Thursday, June 9, marks #NASHDay 2022, the 5th annual celebration of International NASH Day by the world’s largest liver patient advocacy organization, the Global Liver Institute. With over 200 affiliated organizations and sponsors, many holding their own events, International NASH Day is not only a major day for education and communication, but also in a sense NASH’s “New Year’s Day,” a moment to take stock of the last year and make resolutions for the future.
To celebrate the occasion, Surfing NASH’s esteemed co-founder and frequent panelist Stephen Harrison joined co-hosts Jörn Schattenberg, Louise Campbell and Roger Green to celebrate the event and ponder a seemingly simple question: what one crucial thing — trend, event, insight — most signifies what the last year has meant in we sometimes call “NASH-Ville?”
Stephen went first. His primary focus was on a substantial change in strategy in the design of Phase 3 trials. Previously, the corporate sponsor would conduct a single, large Phase 3 trial with F2 and F3 NASH patients. The initial phase of the trial would include 1,000 – 1,200 patients with the goal of achieving sub-part H approval based on conditional endpoints. This trial would keep enrolling patients until there were enough patients in the trial for 4-7 years to prove an outcome-based endpoint and achieve full approval. In the new design, two trials transpire in parallel: the original trial with F2 and F3 patients and a trial with well-compensated cirrhotic patients focused solely on achieving an outcome. This design has a number of benefits: ease of recruitment, lower cost, and the ability to achieve outcome-based endpoints in cirrhotic patients more quickly. Most strikingly, it leads to a change in endpoint strategy so that the sponsor can evaluate distinct “co-endpoints,” as Stephen puts it, instead of needing to achieve dual endpoints. This way, the sponsor can succeed by achieving fibrosis improvement with only a stable NAS score or a decline in NAS score with no worsening of cirrhosis. It is an attractive approach and one that is ready to launch with the support of regulators, sponsors and researchers alike. All three panelists expressed admiration and appreciation for the benefits of this approach. When Roger described it as akin to a “tapestry” woven from many visions for improving clinical trial design, Stephen noted how many people needed to collaborate for this to come to fruition. He made his next point, that the Fatty Liver community is coming together by engaging Delphi processes, sharing data and generally being open to solving our most pressing challenges collaboratively. Stephen ends his section of the meeting by noting the excellent chance we may see a drug approved in 2023 and, if we do, the energy and momentum that will bring to education, patient outreach, guidelines and pathways, and further drug and diagnostic development.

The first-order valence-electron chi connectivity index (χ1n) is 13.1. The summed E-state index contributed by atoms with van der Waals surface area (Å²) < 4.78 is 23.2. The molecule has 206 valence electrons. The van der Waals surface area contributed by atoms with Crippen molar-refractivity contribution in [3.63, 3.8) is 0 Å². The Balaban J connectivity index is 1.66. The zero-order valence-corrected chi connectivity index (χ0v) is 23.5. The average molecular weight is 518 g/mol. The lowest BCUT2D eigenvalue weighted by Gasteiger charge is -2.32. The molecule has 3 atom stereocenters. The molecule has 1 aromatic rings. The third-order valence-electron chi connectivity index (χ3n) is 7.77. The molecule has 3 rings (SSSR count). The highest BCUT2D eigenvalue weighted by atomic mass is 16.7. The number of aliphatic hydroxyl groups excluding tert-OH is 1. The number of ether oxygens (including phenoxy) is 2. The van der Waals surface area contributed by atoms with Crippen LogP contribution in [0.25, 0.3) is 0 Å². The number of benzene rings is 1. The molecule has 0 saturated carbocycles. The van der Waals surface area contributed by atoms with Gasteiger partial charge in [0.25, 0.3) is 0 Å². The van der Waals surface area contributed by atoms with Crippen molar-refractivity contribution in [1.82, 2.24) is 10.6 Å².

Jörn went next. He focused on the extraordinary breadth of pivotal conferences during the year, many with their own key moments. He cited NASH-TAG, where regulators joined in the “fireside chats” to reconsider drug approval criteria, and the recent Barcelona meeting, which pulled together the range of stakeholders to ask how we will serve patients best after we have a drug. This led Roger to note the breadth of groups lining up behind this issue, including not only the typical Fatty Liver stakeholders but also medical societies, like AGA and American Heart, that play at most a limited role in primary treatment of Fatty Liver disease.
Louise focused on advances in diagnostics and discussions, thinking not only about better devices or tests but about discussions on how best to use non-invasive methods to screen, diagnose and stage patients. What she found striking is that these discussions are taking place before drugs are approved, which suggests the possibility that shorter after we have drugs to prescribe, we will have systems and protocols to get the drugs to the patients that need them most. Louise contrasted thought development in NASH to Hep C, where the drugs came along before we knew how to find the patients. Jörn commented that Louise’s Hep C experience gave her a unique perspective on this set of issues. Louise noted that many people who were involved in the fight against Hep C were now bringing there experiences to Fatty Liver.
Rounding out the group, Roger talks about the Law of Unintended Consequences and the Intercept Complete Response Letter from FDA. He recalled the initial thoughts that the failure to approve obeticholic acid would signal a perilous downturn in interest in Fatty Liver disease. Instead, he suggested, the passion of the community coupled with lack of funds led stakeholders to ask better questions and focus on more practical issues, which has led to the convergence we are seeing today.
In the end, Stephen noted that the stakeholder champions — and particularly the providers — will not tolerate “No” for an answer. Jörn expanded on this determination by stating, “this disease is not going away,” and recalling patients who suffered from HCC and died too young. The commitment to these patients drives the providers’ determination that Jörn and Stephen described.
In the end, Roger asked the group to make a bold prediction about what will happen next year, when the group gets together on the eve of International NASH Day once again to survey the past year. The predictions were bold and boldly optimistic, but you will need to listen to or view the episode to learn what they were.